An international innovator in infrastructure renewal is one of the recipients of a highly competitive national small business award supporting research and development of innovative solutions that solve major transportation challenges.
The “Internal Repair of Steel Transmission Pipelines” proposal from Tucson-based QuakeWrap was awarded $150k by the U.S. Department of Transportation SBIR (Small Business Innovation Research) program for fiscal 2020. The award is the first of two phases scheduled to be awarded.
A big part of the attraction of QuakeWrap’s proposal is the trenchless aspect, says Firat Sever, principal investigator of the proposed repair method and Pipeline Division Manager for QuakeWrap.
Most oil and gas transmission pipes are repaired externally by excavating around a damaged or leak site, Sever says, including preparation of the pipe surface, and mechanically installing a repair product such as a clamp or wrap on the outside of the pipe.
The available repair methods are disruptive, require access by destructive means and are costly in terms of time and resources. Sever said:
“QuakeWrap’s proposed greener, less intrusive solution has the potential to be installed without the need for any excavation or accessing the pipe by damaging means,”
The proposed repair method, called SuperLaminate by QuakeWrap, utilizes existing launch stations or access sites used for cleaning and inspection of oil and gas pipes. Sever says:
“Our main objective in Phase I is achieving proof of concept with respect to using the technique for steel transmission pipes.”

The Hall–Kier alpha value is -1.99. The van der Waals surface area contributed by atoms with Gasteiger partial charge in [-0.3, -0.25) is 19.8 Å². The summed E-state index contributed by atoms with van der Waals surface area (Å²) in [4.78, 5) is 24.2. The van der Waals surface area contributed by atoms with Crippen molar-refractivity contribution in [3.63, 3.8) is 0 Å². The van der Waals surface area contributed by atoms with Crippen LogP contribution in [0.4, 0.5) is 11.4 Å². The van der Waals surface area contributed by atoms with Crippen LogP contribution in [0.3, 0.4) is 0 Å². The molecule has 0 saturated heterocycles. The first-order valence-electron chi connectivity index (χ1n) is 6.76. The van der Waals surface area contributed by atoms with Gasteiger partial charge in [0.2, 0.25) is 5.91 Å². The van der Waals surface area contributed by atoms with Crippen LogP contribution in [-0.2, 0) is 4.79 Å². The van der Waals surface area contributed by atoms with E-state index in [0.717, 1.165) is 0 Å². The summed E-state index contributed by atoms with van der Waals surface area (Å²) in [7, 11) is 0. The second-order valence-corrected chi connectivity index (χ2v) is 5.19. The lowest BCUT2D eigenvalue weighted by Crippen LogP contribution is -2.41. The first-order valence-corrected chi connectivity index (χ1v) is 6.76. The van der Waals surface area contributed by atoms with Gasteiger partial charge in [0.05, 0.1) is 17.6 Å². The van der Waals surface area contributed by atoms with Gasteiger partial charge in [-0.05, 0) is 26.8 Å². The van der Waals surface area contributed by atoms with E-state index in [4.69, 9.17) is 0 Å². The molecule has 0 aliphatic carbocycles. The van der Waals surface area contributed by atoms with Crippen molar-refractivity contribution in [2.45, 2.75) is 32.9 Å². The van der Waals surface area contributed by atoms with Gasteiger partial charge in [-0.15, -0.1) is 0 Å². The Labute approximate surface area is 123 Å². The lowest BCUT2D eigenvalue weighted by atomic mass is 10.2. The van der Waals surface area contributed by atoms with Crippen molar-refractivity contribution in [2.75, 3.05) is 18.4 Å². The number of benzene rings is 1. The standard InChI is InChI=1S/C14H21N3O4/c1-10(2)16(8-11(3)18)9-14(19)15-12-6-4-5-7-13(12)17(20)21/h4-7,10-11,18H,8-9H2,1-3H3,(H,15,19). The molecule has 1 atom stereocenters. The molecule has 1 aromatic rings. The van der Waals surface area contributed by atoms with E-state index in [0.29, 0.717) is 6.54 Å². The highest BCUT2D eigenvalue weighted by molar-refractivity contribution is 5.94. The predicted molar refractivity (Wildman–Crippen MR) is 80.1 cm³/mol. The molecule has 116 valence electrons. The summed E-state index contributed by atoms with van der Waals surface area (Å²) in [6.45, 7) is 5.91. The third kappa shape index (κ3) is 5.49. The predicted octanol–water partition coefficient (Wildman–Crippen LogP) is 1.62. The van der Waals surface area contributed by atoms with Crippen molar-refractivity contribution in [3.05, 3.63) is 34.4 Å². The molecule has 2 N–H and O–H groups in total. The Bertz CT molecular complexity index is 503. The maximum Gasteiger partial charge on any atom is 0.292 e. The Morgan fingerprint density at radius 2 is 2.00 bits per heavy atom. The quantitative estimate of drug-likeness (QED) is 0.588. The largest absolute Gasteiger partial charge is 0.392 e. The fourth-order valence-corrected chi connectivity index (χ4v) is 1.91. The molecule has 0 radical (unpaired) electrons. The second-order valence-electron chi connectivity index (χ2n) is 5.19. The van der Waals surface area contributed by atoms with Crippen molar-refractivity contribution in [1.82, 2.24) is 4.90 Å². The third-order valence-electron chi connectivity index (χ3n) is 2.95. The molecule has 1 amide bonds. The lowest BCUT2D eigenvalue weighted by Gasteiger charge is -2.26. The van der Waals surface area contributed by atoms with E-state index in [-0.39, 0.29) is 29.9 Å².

To achieve this objective, QuakeWrap’s internal research laboratory will be testing the system for high pressure and chemical resistance, in addition to developing a design methodology for this energy-saving repair application.
According to the U.S. DOT Pipeline and Hazardous Materials Safety Administration (PHMSA), there are approximately 319.392 miles of existing gas pipelines for gathering and transmission of gas. The goal of the QuakeWrap research is to find a commercially viable solution that rehabilitates distressed pipes proactively, before they fail. The solution needs to be feasible, economic, and deployable with minimal impact to operations, Sever said.
The U.S. DOT is one of 11 federal agencies that participates in the SBIR program supporting national research and development by small businesses. In its 26-year history, QuakeWrap has been awarded SBIR support from the National Science Foundation (NSF), the U.S. Department of Agriculture (USDA), the U.S. Environmental Protection Agency (USEPA) and this year from U.S. DOT. The U.S. DOT SBIR Program for fiscal 2020 offered awards to 20 domestic small businesses, including two Arizona companies.
Technologies: Other Processing Method